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Volume of a Nanoscale Water Bridge

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posted on 31.01.2006, 00:00 by Lucel Sirghi, Robert Szoszkiewicz, Elisa Riedo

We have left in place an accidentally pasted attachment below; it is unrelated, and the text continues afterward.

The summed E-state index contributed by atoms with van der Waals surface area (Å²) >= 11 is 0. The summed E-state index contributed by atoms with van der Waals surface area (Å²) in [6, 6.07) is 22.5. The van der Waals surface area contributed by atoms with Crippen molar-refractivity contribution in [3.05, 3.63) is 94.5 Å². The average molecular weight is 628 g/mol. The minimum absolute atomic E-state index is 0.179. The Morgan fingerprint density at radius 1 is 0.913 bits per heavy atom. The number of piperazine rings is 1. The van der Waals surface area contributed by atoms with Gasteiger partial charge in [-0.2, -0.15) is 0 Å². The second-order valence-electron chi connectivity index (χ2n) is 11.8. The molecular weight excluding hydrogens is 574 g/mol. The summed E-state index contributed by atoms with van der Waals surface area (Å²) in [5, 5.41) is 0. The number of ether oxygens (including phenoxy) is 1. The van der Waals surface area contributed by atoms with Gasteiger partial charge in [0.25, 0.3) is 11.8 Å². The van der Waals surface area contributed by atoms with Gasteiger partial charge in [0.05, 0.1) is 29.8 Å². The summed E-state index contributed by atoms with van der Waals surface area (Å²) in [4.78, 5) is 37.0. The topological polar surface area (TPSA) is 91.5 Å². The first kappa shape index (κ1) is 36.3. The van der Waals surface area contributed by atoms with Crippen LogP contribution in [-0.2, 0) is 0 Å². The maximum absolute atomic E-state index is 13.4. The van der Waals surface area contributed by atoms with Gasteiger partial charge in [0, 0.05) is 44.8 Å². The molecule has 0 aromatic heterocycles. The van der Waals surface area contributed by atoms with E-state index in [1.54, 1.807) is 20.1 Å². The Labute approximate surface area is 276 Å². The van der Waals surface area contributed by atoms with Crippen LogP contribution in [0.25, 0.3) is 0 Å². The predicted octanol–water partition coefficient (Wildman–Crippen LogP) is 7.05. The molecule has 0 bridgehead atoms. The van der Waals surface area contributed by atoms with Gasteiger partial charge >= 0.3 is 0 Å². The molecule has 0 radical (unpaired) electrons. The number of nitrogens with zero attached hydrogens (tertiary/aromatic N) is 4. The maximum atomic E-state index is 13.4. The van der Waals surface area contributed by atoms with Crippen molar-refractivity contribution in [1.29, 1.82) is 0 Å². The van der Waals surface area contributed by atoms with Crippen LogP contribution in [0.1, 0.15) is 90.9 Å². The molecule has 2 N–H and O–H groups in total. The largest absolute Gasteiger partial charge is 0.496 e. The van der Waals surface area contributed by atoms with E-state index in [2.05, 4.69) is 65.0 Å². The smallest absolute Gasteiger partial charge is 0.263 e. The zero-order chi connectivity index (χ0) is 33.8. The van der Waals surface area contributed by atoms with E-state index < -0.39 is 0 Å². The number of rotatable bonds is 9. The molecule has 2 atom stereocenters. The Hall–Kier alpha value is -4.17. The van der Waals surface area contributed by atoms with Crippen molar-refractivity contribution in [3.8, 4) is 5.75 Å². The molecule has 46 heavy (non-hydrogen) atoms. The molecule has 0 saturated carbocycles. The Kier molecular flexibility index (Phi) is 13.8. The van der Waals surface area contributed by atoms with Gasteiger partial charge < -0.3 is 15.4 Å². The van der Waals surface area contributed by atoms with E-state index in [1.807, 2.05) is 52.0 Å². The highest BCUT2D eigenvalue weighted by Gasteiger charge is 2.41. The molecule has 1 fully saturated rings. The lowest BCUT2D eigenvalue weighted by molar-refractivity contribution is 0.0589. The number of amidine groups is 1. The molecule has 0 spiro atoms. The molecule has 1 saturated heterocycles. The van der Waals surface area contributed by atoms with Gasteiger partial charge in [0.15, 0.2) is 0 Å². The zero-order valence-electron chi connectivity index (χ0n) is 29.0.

Water bridges formed through capillary condensation at nanoscale contacts first stretch and then break during contact rupture. Atomic force microscopy (AFM) pull-off experiments performed in air with hydrophilic tips and samples show that stretched nanoscopic water bridges are in mechanical equilibrium with the external pull-off force acting at the contact but not in thermodynamic equilibrium with the water vapor in air. The experimental findings are explained by a theoretical model that considers constant water volume and decrease of water meniscus curvature during meniscus stretching. The model predicts that the water bridge breakup distance will be roughly equal to the cubic root of the water bridge volume. A thermodynamic instability was noticed for large water bridges formed at the contact of a blunt AFM tip (curvature radius of 400 nm) with a flat sample. In this case, experiments showed rise and stabilization of the volume of the water at the contact in about 1 s. For sharp AFM tips (curvature radius below 50 nm), the experiments indicated that formation of stable water bridges occurs in a much shorter time (below 5 ms).

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